Many of the people I lecture to or see in practice seem to be eternally frustrated by the ever-changing nature of the nutritional recommendations we are given. Dietary advice rarely seems to blow in a consistent direction for too long, and we can find ourselves chopping and changing nutritional tack without any real sense of where we are going. During my years in practice, however, I have noticed that individuals of the older generations are generally resistant to the vagaries of nutritional messages we are subjected to. Whatever notions they are pedalled by the dietetic establishment or food companies, most of my mature patients stick unflaggingly to a diet based on the ostensibly natural, unadulterated foods they grew up with.
I recently encountered an example of the healthy cynicism elder individuals tend to have to contemporary nutritional wisdom in Soho’s Berwick Street market. Talking me through her wares, an elderly lady vendor pointed to a pile of avocado pears. After extolling their virtues from a flavour perspective, she informed me her doctor had advised her to steer clear of this fatty fruit on account of its cholesterol-boosting nature. Then in hushed tones, she questioned the idea that a food plucked from a tree could be bad for her, and added that despite her doctor’s advice, she was eating avocados all the same. Not that she needed my approval, but I was more than happy to point out to my new best friend that she was right to indulge in this most forbidden of fruits.
While avocados are indeed rich in fat, this comes mainly in the form of what is known as monounsaturated fat. Also a prominent constituent of olive oil and many nuts, monounsaturated fat actually has beneficial effects on cholesterol levels in the body. In particular, a stack of studies show that a diet rich in monounsaturated fat helps to reduce levels of low-density lipoprotein (LDL) cholesterol ” the type of cholesterol traditionally associated with an increased risk of cardiovascular diseases such as heart disease and stroke. In theory at least, avocados should bring benefits to the body through a LDL-quelling action.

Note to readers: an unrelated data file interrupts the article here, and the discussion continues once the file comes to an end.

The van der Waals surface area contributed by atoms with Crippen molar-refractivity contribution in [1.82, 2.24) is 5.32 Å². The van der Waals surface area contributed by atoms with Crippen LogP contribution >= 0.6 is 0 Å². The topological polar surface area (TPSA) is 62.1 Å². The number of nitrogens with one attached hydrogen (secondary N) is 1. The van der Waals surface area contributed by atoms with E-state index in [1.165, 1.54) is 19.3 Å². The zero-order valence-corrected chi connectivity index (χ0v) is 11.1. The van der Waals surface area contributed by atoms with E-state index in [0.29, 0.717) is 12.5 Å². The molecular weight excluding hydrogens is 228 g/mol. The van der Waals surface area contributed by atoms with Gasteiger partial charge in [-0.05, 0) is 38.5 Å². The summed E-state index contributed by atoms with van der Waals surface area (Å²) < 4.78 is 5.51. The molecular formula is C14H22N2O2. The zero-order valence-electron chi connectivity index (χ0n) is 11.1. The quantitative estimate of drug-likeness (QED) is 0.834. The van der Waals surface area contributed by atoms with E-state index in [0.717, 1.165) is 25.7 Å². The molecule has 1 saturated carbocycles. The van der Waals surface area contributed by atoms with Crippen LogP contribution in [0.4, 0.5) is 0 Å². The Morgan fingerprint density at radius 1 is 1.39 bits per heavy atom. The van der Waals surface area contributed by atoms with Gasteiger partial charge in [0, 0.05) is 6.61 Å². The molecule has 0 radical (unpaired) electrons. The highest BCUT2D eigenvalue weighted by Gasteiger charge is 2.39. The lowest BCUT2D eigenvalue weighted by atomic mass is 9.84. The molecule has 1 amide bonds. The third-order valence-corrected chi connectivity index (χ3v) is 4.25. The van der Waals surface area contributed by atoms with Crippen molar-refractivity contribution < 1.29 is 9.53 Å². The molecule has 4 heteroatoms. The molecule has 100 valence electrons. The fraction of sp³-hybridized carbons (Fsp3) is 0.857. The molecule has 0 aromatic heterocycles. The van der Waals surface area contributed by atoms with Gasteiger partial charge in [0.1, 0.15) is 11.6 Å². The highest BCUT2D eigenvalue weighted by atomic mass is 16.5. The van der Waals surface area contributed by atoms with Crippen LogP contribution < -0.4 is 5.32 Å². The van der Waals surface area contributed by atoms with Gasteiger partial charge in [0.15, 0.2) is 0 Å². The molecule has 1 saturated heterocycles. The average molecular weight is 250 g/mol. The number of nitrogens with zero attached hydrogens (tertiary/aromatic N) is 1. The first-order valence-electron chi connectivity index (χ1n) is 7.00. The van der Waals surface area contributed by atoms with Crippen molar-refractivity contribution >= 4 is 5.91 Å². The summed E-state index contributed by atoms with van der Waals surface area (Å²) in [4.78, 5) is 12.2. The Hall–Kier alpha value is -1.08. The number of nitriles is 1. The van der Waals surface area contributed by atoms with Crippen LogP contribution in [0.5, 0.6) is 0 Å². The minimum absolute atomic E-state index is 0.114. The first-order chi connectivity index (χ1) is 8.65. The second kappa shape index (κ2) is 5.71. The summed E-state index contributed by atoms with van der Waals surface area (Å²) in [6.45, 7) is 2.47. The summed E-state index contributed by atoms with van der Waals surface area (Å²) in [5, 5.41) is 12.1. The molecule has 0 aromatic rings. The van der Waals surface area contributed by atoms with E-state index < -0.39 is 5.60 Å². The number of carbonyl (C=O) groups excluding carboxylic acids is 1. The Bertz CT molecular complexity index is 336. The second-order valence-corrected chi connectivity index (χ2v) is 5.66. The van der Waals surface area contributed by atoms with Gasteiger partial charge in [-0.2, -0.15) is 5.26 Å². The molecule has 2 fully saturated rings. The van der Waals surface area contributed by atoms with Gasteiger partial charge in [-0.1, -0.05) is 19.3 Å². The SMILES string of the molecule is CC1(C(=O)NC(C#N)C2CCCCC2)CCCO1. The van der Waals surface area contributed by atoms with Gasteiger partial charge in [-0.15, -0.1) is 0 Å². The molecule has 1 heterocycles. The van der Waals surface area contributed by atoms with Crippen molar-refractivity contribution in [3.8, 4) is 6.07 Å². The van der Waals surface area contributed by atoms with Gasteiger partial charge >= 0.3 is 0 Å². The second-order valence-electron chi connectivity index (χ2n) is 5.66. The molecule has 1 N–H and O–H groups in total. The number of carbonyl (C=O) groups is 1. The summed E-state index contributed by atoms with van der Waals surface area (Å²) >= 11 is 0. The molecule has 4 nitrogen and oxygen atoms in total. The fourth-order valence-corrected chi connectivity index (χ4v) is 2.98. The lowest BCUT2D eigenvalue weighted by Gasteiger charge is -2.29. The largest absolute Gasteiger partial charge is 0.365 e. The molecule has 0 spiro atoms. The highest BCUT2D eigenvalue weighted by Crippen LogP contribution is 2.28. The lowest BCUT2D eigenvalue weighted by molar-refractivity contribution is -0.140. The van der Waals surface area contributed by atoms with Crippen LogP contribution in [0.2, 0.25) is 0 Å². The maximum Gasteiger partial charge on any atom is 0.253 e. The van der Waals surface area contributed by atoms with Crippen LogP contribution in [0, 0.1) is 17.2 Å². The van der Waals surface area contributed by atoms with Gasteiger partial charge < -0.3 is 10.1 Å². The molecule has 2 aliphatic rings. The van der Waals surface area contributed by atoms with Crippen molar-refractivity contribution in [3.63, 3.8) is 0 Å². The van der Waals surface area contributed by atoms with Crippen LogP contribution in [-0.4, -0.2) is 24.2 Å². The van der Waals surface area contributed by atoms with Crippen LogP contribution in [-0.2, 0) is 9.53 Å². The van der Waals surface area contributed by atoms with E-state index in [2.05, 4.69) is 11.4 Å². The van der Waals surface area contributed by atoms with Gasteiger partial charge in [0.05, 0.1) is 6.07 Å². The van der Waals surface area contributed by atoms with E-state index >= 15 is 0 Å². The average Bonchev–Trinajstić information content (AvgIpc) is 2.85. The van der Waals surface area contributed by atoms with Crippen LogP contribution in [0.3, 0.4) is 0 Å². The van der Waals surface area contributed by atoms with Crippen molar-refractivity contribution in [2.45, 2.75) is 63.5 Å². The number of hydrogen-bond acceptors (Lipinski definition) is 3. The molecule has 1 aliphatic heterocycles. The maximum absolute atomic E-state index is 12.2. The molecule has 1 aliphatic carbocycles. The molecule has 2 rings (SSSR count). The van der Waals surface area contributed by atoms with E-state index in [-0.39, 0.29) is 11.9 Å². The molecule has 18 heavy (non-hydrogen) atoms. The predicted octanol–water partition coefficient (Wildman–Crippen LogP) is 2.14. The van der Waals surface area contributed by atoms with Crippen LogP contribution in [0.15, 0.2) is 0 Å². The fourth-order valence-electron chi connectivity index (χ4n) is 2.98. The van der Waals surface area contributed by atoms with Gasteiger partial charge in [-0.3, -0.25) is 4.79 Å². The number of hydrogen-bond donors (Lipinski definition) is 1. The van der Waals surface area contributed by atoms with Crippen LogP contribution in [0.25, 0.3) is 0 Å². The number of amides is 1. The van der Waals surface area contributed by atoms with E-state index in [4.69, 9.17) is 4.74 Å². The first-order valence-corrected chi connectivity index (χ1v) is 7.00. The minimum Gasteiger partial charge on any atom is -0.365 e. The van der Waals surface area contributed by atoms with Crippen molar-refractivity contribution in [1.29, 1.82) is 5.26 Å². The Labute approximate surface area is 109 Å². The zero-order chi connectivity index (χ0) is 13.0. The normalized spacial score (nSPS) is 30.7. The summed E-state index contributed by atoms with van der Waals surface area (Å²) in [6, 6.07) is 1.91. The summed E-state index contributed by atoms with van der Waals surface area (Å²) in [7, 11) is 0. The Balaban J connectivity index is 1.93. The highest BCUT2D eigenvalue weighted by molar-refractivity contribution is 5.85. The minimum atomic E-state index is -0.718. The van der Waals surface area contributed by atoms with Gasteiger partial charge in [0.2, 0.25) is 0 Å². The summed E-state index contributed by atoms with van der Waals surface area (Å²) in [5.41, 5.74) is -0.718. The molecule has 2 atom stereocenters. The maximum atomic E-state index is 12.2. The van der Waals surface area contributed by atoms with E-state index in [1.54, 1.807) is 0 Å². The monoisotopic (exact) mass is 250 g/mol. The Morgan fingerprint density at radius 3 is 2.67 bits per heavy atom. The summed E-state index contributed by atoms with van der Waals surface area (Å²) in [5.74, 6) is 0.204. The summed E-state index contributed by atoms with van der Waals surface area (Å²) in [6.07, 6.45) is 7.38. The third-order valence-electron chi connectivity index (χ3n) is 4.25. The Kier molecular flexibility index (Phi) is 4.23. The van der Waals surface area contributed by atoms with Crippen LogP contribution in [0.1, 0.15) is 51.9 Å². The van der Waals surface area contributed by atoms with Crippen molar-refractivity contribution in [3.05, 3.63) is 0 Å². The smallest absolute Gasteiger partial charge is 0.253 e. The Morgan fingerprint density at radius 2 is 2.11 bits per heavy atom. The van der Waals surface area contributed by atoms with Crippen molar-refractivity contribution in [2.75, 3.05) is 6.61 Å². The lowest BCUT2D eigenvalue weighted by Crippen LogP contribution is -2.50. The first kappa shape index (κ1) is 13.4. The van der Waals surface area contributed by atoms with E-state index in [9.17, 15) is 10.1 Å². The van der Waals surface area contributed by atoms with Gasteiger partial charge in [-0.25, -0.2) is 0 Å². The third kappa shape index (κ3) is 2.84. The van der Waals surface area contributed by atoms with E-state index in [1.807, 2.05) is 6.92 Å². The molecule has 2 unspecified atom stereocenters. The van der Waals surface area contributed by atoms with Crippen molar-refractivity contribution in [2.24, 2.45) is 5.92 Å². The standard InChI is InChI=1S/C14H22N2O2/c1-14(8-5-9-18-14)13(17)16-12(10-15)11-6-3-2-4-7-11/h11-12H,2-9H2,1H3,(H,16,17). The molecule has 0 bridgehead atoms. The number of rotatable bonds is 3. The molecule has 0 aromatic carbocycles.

Several studies have examined the effect of feeding individuals a diet enriched with avocado. Happily, it seems their theoretical benefits in the body do materialise in the real world. One study found that just one week on a high-avocado diet led to a 22 per cent reduction in LDL scores. This study also found that avocado consumption raised the blood level of high-density lipoprotein (HDL) cholesterol, the type of cholesterol believed to be a protective factor in cardiovascular diseases such as heart disease and stroke. And as if this was not enough, studies show that avocado eating can help bring down the level of blood fats called triglycerides that, like LDL, have been implicated in the processes that underlie heart disease.
So, if the imminent arrival of the summer gives you an appetite for avocado, I suggest you offer no resistance. Half an avocado, dressed with some olive oil and balsamic vinegar, makes a nutritious starter or snack. The flesh of this fruit also makes a satisfying ingredient in sandwiches and salads. A good deal of evidence points to the avocado, and the fat contained within it, as an eminently healthy food. But then again, if you tend to rely on age-old nutritional wisdom, you probably knew that already.